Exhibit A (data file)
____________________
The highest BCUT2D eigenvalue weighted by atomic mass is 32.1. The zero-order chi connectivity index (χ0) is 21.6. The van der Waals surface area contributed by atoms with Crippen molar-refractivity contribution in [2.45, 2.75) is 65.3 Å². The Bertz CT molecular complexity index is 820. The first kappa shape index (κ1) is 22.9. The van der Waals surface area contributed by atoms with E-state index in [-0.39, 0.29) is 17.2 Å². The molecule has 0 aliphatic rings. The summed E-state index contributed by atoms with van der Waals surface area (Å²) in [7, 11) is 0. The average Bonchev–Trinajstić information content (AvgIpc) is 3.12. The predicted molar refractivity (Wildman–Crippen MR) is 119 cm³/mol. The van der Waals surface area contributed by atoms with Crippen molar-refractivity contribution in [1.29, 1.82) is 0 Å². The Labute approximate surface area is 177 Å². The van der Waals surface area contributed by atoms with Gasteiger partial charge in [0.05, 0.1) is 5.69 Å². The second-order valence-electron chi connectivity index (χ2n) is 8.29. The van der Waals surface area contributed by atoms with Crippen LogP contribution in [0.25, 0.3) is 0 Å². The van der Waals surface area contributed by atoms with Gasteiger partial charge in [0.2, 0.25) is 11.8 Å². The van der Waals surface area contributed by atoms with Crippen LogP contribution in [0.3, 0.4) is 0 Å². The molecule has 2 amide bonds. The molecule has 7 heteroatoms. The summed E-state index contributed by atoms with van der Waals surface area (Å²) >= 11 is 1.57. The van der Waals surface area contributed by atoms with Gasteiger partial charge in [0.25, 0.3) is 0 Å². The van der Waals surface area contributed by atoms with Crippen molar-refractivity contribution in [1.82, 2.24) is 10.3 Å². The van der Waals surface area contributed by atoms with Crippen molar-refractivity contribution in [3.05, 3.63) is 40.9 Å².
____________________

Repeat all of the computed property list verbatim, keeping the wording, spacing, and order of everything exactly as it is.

The highest BCUT2D eigenvalue weighted by atomic mass is 32.1. The zero-order chi connectivity index (χ0) is 21.6. The van der Waals surface area contributed by atoms with Crippen molar-refractivity contribution in [2.45, 2.75) is 65.3 Å². The Bertz CT molecular complexity index is 820. The first kappa shape index (κ1) is 22.9. The van der Waals surface area contributed by atoms with E-state index in [-0.39, 0.29) is 17.2 Å². The molecule has 0 aliphatic rings. The summed E-state index contributed by atoms with van der Waals surface area (Å²) in [7, 11) is 0. The average Bonchev–Trinajstić information content (AvgIpc) is 3.12. The predicted molar refractivity (Wildman–Crippen MR) is 119 cm³/mol. The van der Waals surface area contributed by atoms with Crippen molar-refractivity contribution in [1.29, 1.82) is 0 Å². The Labute approximate surface area is 177 Å². The van der Waals surface area contributed by atoms with Gasteiger partial charge in [0.05, 0.1) is 5.69 Å². The second-order valence-electron chi connectivity index (χ2n) is 8.29. The van der Waals surface area contributed by atoms with Crippen LogP contribution in [0.25, 0.3) is 0 Å². The van der Waals surface area contributed by atoms with Gasteiger partial charge in [0.2, 0.25) is 11.8 Å². The van der Waals surface area contributed by atoms with Crippen LogP contribution in [0.3, 0.4) is 0 Å². The molecule has 2 amide bonds. The molecule has 7 heteroatoms. The summed E-state index contributed by atoms with van der Waals surface area (Å²) >= 11 is 1.57. The van der Waals surface area contributed by atoms with Gasteiger partial charge in [0.25, 0.3) is 0 Å². The van der Waals surface area contributed by atoms with Crippen molar-refractivity contribution in [1.82, 2.24) is 10.3 Å². The van der Waals surface area contributed by atoms with Crippen molar-refractivity contribution in [3.05, 3.63) is 40.9 Å².